It is true, these days we have more and more capability to personalize marketing messages. I had an ad delivered to me on Facebook. It was advertising “Byrd Family Hoodies.”  I got one. Has the Byrd Family Coat of Arms (crossed automatic weapons) and the Byrd Family motto “Never Mess With a Byrd”.

But I digress.

A website is never really a sales operation even if it is an online store. It is not, fundamentally, a one-on-one or personalized communication.

The third difference is, of course, that sales closes the deal. Marketing’s job is done when you have someone interested enough to engage about a possible sale. The job of Sales isn’t done until cash is in hand.

So marketing starts earlier and ends earlier, Sales starts later and ends later. But they are both part of a continuous spectrum of engagement.  And there is a large amount of overlap and use of similar concepts and communication. It is just in Sales you are talking to one person at a time, not one million.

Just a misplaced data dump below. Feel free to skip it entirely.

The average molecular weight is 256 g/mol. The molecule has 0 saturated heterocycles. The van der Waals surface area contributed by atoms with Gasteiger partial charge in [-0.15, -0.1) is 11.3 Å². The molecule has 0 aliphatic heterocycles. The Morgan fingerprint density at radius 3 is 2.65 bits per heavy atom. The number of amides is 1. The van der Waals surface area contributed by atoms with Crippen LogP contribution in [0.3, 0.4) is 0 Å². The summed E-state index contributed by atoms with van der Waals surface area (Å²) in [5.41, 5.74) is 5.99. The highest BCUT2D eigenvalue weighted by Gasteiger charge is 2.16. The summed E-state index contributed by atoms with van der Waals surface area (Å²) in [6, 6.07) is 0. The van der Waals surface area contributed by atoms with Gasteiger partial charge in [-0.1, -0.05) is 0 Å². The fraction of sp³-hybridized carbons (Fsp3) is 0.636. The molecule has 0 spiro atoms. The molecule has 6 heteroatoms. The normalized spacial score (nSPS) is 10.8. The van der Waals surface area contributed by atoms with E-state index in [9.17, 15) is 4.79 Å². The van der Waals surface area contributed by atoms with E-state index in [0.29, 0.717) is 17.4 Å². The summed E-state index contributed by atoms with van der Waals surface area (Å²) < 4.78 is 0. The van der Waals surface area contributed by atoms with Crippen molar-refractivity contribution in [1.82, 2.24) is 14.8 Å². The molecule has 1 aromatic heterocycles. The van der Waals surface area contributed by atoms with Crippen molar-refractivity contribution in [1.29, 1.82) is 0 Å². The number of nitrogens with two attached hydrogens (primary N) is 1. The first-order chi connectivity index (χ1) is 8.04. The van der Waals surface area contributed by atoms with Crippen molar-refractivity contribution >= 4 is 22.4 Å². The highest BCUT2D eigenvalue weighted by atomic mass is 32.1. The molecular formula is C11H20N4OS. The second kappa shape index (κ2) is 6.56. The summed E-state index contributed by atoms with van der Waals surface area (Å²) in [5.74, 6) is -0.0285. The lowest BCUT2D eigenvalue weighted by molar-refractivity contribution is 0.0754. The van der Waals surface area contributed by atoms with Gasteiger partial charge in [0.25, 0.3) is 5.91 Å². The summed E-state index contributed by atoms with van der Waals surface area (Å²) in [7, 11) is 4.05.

I said I’d get to that.

There’s an aspect of the relationship between Sales and Marketing. I’ve rarely seen this noted or remarked on, but many years of experience consulting both Marketing and Sales operations, of all sizes and many different industries, has led to this observation.

There is a dynamic tension between Sales and Marketing which is apparently incurable. It might be too dramatic to say some fundamental aspect of human nature is involved. But I’ve seen it consistently in many different settings.

Marketing complains that Sales wastes the leads they work so hard to generate.

Sales gripes that the quality of leads is awful, how are they supposed to sell to these people??

Of course they are both right – and they are both wrong.

The fact is that Marketing is first trying to generate a volume of leads. Of course they don’t want to generate garbage leads. But there is a wide range of lead quality from “flaming hot” to barely room temperature.